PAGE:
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  • Fahrenheit - Kelvin
 
 
 
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Fahrenheit
This unit of temperature is still used customarily in the United States.
Definition: 0° is the coldest temperature achieved by using an ice and salt mixture, and 100° is set at the temperature of the human body. On this scale, the freezing point of water turned out to be about 32 °F and the boiling point about 212 °F.
1°F equals 5/9 °C. To convert a temperature in °F to the Celsius scale, first subtract 32° and then multiply by 5/9. In the other direction, to convert a temperature in °C to the Fahrenheit scale, multiply by 9/5 and then add 32°. The unit was defined by the German physicist Fahrenheit.
See also Thermal Units Per Hour.
 Further Reading:
  Basics:
Welcome to NODC Unit Conversion GuideOpen this link in a new window
Monday, 4 August 2003   by www.nodc.noaa.gov    
Frequency
(F) The number of cycles of a periodic process per unit time. Frequency and wavelength are inversely related. The higher the frequency the smaller the wavelength. The frequency of ultrasound is expressed in units of hertz (Hz), where 1 Hz = 1 cycle per second.
The effect of different frequencies on tissue penetration:
The higher the frequency the less the penetration, the lower the frequency the greater the penetration. As frequency increases, resolution improves but the imaging depth or penetration decreases. The lower the axial resolution, the more detail can be seen.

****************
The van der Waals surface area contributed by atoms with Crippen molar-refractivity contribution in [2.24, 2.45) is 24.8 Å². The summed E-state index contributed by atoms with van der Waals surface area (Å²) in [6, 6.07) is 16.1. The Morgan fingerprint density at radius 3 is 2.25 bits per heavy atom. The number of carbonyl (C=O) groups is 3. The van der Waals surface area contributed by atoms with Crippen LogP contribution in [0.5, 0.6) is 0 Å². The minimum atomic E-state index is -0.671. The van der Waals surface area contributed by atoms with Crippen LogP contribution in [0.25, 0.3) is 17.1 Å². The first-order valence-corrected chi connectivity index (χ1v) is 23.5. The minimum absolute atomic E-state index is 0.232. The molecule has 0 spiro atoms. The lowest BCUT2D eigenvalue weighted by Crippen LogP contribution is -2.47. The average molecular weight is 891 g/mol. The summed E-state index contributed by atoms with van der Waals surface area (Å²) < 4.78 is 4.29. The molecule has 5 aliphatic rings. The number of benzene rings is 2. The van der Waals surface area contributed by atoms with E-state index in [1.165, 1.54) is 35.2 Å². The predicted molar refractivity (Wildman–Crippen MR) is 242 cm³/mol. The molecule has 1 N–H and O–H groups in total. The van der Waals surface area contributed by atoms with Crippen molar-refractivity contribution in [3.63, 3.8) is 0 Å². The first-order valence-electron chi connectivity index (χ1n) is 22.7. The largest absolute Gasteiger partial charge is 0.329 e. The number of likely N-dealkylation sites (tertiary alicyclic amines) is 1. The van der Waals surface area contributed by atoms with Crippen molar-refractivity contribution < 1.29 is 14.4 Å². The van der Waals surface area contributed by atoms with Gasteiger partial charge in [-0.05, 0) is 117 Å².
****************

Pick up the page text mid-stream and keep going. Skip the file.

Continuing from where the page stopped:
Usual frequencies for pediatric ultrasound: 5.0mHz to 7.5mHz and 10mHz.
Usual frequencies for adult ultrasound: 2.0mHz to 3.0mHz.
See also Doppler Interrogation Frequency, Multi-frequency Probe, and Huygens Principle.
 Further Reading:
  Basics:
An Introduction to UltrasoundOpen this link in a new window
   by www.cis.rit.edu    
  News & More:
Normal Ultrasound of the SpineOpen this link in a new window
   by rad.usuhs.mil    
Hertz
(Hz) The standard SI unit of frequency.
Definition: The number of repetitions of a periodic process per unit time. It is equal to the old unit cycles or oscillations each second of a simple harmonic motion. The unit is named for the German physicist Heinrich Rudolf Hertz.
Larger units are
kilohertz (kHz) = 1 000 Hz
megahertz (MHz) = 1 000 kHz
gigahertz (GHz) = 1 000 MHz
 Further Reading:
  Basics:
UltrasoundOpen this link in a new window
Thursday, 20 October 2005   by en.wikipedia.org    
Joule
(J) The SI unit of work or energy.
Definition: The work done by a force of 1 Newton acting to move an object through a distance of 1 meter in the direction in which the force is applied.
Since kinetic energy is one half the mass times the square of the velocity, 1 joule is the kinetic energy of a mass of two kilograms moving at a velocity of 1 m/sec.
The joule is named for the British physicist James P. Joule.
Kelvin
(K) The SI unit of temperature.
Definition: One Kelvin is 1/273.16 of the difference between the triple point of water (at exactly 273.16 K) and absolute zero.
The triple point of water is the temperature at which water can exist simultaneously in the gaseous, liquid, and solid states. Absolute zero is the temperature at which all molecular motion discontinues. 0 K is according to -273.15° Celsius and -459° Fahrenheit.
  Kilogram - Pascal top
 
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